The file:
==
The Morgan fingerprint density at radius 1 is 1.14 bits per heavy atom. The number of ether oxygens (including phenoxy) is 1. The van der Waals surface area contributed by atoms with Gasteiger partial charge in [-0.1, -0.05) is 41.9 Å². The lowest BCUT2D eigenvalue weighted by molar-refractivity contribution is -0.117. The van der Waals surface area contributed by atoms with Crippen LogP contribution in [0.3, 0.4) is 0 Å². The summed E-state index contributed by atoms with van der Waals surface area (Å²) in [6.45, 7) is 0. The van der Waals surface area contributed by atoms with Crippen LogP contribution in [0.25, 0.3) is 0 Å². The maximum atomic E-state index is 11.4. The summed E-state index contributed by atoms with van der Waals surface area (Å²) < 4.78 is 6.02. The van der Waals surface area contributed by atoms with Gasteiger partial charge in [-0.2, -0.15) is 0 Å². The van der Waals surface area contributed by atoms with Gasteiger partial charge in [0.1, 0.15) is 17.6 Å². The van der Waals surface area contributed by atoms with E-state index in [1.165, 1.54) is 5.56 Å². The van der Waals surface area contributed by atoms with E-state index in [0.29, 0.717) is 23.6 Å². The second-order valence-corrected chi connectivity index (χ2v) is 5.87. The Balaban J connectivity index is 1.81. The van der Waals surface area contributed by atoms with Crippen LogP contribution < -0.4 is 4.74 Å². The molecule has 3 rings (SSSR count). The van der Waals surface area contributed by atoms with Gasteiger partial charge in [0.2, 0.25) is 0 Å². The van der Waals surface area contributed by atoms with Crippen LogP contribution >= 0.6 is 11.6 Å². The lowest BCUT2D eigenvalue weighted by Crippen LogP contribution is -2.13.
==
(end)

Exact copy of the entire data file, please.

The Morgan fingerprint density at radius 1 is 1.14 bits per heavy atom. The number of ether oxygens (including phenoxy) is 1. The van der Waals surface area contributed by atoms with Gasteiger partial charge in [-0.1, -0.05) is 41.9 Å². The lowest BCUT2D eigenvalue weighted by molar-refractivity contribution is -0.117. The van der Waals surface area contributed by atoms with Crippen LogP contribution in [0.3, 0.4) is 0 Å². The summed E-state index contributed by atoms with van der Waals surface area (Å²) in [6.45, 7) is 0. The van der Waals surface area contributed by atoms with Crippen LogP contribution in [0.25, 0.3) is 0 Å². The maximum atomic E-state index is 11.4. The summed E-state index contributed by atoms with van der Waals surface area (Å²) < 4.78 is 6.02. The van der Waals surface area contributed by atoms with Gasteiger partial charge in [-0.2, -0.15) is 0 Å². The van der Waals surface area contributed by atoms with Gasteiger partial charge in [0.1, 0.15) is 17.6 Å². The van der Waals surface area contributed by atoms with E-state index in [1.165, 1.54) is 5.56 Å². The van der Waals surface area contributed by atoms with E-state index in [0.29, 0.717) is 23.6 Å². The second-order valence-corrected chi connectivity index (χ2v) is 5.87. The Balaban J connectivity index is 1.81. The van der Waals surface area contributed by atoms with Crippen LogP contribution < -0.4 is 4.74 Å². The molecule has 3 rings (SSSR count). The van der Waals surface area contributed by atoms with Gasteiger partial charge in [0.2, 0.25) is 0 Å². The van der Waals surface area contributed by atoms with Crippen LogP contribution >= 0.6 is 11.6 Å². The lowest BCUT2D eigenvalue weighted by Crippen LogP contribution is -2.13.